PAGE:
Having actively discriminated against those with hearing loss, the National government is now turning a deaf ear to their concerns. They aren’t even willing to allow them to come to Parliament and have their say. That’s frankly disgraceful. If almost 6,000 people were willing to take the time to sign a petition to Parliament, the least their elected representatives can do is allow them the courtesy of a hearing.

Transparency around lobbying important

Posted by on June 20th, 2011

I don’t think New Zealand politicians have anything to fear from more open and transparent rules around the activities of lobbyists. The lobbyists I’ve come into contact with in my short time as an MP have been decent people and shouldn’t have anything to fear from a more transparent system either. In fact, the natural suspicion that the secrecy around their current activity arouses would be reduced, potentially leaving them better off in the long run.

I’m pleased the Labour Party has decided to support the Private Members Bill introduced by Sue Kedgley at First Reading, should it be drawn from the ballot. The Bill does two main things. First, it establishes a Register of Lobbyists, to be administered by the Auditor General. Second, it requires the Auditor General to establish a Lobbyist’s Code of Conduct and ensure that it is enforced.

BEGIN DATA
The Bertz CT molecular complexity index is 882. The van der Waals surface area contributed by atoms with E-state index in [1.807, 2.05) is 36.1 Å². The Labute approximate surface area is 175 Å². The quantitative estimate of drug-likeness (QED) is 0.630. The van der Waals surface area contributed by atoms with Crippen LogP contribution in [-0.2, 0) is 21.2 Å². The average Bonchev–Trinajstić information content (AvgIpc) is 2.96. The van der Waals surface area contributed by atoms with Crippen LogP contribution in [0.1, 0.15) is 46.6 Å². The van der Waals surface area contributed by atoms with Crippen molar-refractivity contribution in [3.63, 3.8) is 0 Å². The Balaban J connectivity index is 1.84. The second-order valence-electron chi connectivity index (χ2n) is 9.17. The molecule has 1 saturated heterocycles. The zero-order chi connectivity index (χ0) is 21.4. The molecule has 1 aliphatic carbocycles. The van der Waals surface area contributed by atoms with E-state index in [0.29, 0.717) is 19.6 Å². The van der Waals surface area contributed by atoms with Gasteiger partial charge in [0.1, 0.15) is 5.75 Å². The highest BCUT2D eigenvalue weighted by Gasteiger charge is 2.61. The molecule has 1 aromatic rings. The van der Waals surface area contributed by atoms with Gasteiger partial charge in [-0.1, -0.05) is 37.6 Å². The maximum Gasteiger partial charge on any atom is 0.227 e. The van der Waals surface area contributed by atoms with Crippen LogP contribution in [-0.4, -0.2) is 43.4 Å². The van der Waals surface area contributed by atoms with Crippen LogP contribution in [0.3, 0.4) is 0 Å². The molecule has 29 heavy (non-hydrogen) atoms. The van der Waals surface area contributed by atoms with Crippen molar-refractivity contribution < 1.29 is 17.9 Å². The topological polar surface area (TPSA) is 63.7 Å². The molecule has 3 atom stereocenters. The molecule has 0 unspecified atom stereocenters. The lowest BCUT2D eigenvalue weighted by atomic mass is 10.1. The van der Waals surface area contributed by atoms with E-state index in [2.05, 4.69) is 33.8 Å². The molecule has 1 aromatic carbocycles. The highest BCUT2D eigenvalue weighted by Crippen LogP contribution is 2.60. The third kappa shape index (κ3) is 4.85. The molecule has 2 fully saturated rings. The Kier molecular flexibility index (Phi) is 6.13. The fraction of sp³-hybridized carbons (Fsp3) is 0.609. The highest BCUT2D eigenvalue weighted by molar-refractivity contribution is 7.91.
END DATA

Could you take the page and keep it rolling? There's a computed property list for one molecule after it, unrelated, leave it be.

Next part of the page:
I’ve had a chance to have a quick read through Sue’s Bill and I think it’s a good start, although I’m concerned that it may go wider than necessary. For example, as I read it under the current wording of the Bill, a plumber who makes an appointment to see their local MP to complain that the registration fees imposed by their professional body are too high would technically be deemed to be a lobbyist and therefore be required to register as one or be in breach of the law. I think that’s going a bit far.

New Zealanders are fortunate that we have a form of government that is incredibly open and accessible. Anyone can make an appointment to see their local MP and I’d hate to see any moves to regulate professional lobbyists compromise that. But that’s a question of detail and I’m sure it can be worked through at select committee, should the Bill make it that far. This is certainly a debate worth having.